Homeownership is one of the biggest life goals of many and is often regarded as the American Dream. Before the mid 1900’s less than half of the country owned their home while after World War II many veterans sought the assistance of the GI Bill to purchase their first house. Since this time the rate of homeownership has grown to a current level of over 65%. The growth has been on a steady rise with the exception of a few years between 2006 and 2008 during the last bust in the market. Experiencing that dip in our not too distant past may make many concerned that we may see this dip repeat soon again. To compare the situation from then to now, here is a closer look at some differences.
Why The Market Crashed Then
Back in 2006 there were many foreclosures in the real estate market that forced home values down tremendously. What happened was many buyers were not truly qualified for the mortgages that they were approved for. Also, many homeowners had cashed in on a significant amount of equity on their homes. When prices had dropped they found themselves upside down where they walked away from their homes which added even more foreclosures to the market resulting in lower neighborhood home values.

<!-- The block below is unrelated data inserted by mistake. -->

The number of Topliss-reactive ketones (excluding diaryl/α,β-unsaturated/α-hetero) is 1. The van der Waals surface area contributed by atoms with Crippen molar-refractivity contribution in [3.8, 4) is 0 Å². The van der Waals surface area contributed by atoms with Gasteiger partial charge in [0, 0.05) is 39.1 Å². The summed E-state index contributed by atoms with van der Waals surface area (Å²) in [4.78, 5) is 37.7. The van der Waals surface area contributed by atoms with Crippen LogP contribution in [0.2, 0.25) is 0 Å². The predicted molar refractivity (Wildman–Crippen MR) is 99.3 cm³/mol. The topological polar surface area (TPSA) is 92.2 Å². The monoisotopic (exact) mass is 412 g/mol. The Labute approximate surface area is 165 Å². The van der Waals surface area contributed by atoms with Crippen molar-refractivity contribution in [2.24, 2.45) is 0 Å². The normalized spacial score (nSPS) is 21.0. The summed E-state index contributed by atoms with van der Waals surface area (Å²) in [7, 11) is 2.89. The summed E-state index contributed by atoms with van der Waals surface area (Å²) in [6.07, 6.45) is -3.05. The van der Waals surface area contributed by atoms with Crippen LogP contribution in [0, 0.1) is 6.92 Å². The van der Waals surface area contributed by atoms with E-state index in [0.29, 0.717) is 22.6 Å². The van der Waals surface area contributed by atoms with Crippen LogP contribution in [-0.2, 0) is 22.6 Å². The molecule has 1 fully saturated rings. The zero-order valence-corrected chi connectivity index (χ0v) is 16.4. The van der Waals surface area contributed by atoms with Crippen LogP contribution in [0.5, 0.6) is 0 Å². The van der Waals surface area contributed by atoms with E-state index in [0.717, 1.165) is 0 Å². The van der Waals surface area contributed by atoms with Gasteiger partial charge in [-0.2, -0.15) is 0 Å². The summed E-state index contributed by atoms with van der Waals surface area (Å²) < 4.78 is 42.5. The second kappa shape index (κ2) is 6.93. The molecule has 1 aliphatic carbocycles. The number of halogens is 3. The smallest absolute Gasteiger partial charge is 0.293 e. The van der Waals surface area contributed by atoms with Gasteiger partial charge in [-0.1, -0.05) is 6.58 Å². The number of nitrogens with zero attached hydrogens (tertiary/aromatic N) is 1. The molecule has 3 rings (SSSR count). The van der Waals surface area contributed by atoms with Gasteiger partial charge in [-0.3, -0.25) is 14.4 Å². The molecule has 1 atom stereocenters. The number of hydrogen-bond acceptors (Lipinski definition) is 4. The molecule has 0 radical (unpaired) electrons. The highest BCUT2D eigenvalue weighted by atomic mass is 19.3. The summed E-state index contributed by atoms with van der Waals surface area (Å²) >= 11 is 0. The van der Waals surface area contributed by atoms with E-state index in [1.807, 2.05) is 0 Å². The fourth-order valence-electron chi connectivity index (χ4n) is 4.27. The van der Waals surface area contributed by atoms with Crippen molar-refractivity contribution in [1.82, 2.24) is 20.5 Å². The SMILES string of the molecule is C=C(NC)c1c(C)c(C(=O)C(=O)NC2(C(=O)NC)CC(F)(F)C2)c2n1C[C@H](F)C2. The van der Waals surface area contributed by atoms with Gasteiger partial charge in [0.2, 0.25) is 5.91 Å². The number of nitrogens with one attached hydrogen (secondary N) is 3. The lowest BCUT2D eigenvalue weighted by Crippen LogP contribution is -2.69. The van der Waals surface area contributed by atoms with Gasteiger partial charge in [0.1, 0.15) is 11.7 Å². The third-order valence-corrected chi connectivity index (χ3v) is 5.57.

Why The Market is Different Today
Today’s real estate market is different for two primary reasons. First, demand for housing is actually real. Back around 2006 banks would create demand by lowering lending standards so that a larger pool of buyers could qualify for homes that normally would not. Today’s buyers as well as those who are refinancing their existing homes are facing much stricter qualifications than back then. So by contrast nowadays the demand for homeownership is real especially where the importance of home has increased in value due to the recent pandemic.
Another reason why today’s market is different is that homeowners are not using their homes like they did back then as personal ATMs. In the early 2000s many were thinking the rise of home prices would not come to an end so they were pulling out equity and buying more homes, cars or other high ticket items. Soon after when prices dipped they found themselves under water leading to many foreclosures. Nowadays homeowners have not forgotten what happened then and have learned from it and are not following this same behavior.